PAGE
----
Hundreds gathered outside Austin City Hall on Saturday to rally against white supremacy and hear from activists and elected leaders. Demonstrators wrapped around the exterior of City Hall and helped themselves to free water bottles from coolers to combat the triple-digit heat.
Organizers estimate that more than 1,000 people showed up, some with handmade signs that read, “Cowboys against hate” and “I will not be governed by hate.”
There were no counterprotesters in sight.
“I’m glad that everyone is here in such large numbers,” said Ashley Nguyen, a recent University of Texas grad. “But if you don’t show up, you’re not voicing your discontent with our nation’s reaction [to Charlottesville].”
Margaret Haule, the founder of Black Lives Matter Austin, opened the rally by asking the crowd to repeat the names of black men and women killed by police, including Sandra Bland, Terence Crutcher and David Joseph, who was killed by an Austin police officer last year.
Latina activist Cristina Tzintzún asked the crowd to show up in similar numbers to protest Senate Bill 4, which requires local law enforcement to comply with all warrantless immigration detainer requests from federal authorities.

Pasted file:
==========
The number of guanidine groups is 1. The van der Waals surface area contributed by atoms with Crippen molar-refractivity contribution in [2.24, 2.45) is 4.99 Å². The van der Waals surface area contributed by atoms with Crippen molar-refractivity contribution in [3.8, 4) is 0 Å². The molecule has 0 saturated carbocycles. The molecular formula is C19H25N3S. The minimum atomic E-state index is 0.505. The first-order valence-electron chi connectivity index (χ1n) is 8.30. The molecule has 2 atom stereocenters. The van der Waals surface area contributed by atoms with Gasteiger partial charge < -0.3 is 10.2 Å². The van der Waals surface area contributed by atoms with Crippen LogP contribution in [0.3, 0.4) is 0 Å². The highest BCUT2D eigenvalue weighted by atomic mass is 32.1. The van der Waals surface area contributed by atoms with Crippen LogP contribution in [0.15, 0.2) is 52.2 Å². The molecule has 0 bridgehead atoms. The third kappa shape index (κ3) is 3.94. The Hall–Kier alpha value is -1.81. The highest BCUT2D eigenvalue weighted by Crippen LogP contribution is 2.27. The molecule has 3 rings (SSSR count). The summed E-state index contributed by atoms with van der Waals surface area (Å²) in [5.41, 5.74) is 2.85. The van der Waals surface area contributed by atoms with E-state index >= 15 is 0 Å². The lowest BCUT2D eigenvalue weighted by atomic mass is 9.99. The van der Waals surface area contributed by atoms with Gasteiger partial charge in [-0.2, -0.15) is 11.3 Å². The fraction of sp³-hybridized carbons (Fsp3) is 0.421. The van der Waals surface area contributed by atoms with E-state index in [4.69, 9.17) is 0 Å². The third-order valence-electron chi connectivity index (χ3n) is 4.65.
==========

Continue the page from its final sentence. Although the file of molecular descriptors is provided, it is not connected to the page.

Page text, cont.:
“While we stand here together now, I want to see you all in two weeks at the capitol, when communities across Texas are coming together against SB 4 to say there is no place for hate in the Lone Star State,” Tzintzún said.
SB 4 is set to go into effect on Sept. 1, though a lawsuit filed by several Texas cities, including Austin, is seeking to block the law.
After the group of local pastors, professors and activists finished addressing the crowd, U.S. Rep. Lloyd Doggett stepped up.
“We need everyone in this community to turn up the heat on hate,” said Doggett, before criticizing President Donald Trump’s response to the deadly white supremacist rally in Charlottesville last weekend. “In, sadly, typical Trump-style, he tried to lay the blame on all sides, equating non-violent counter protesters supporting equality and justice with torch-lit processions filled with people shouting anti-Semitic and racist slurs.”
Doggett said he had the support of 100 colleagues in Congress to try and pass a resolution censuring Trump.
Austin Mayor Steve Adler closed the rally, reflecting on how Austin’s forced racial segregation in the early 20th century is still felt today.
“We officially segregated as a city in 1928,” said Adler, referring a 1928 city plan that forced black residents to live east of what is now I-35 through restrictive covenants.
“It still is!” shouted several in the crowd; Adler agreed.
“We remain today as perhaps the most geographically segregated city in the country,” he said.
*Correction: In a previous version of this post, Cristina Tzintzún's name was misspelled.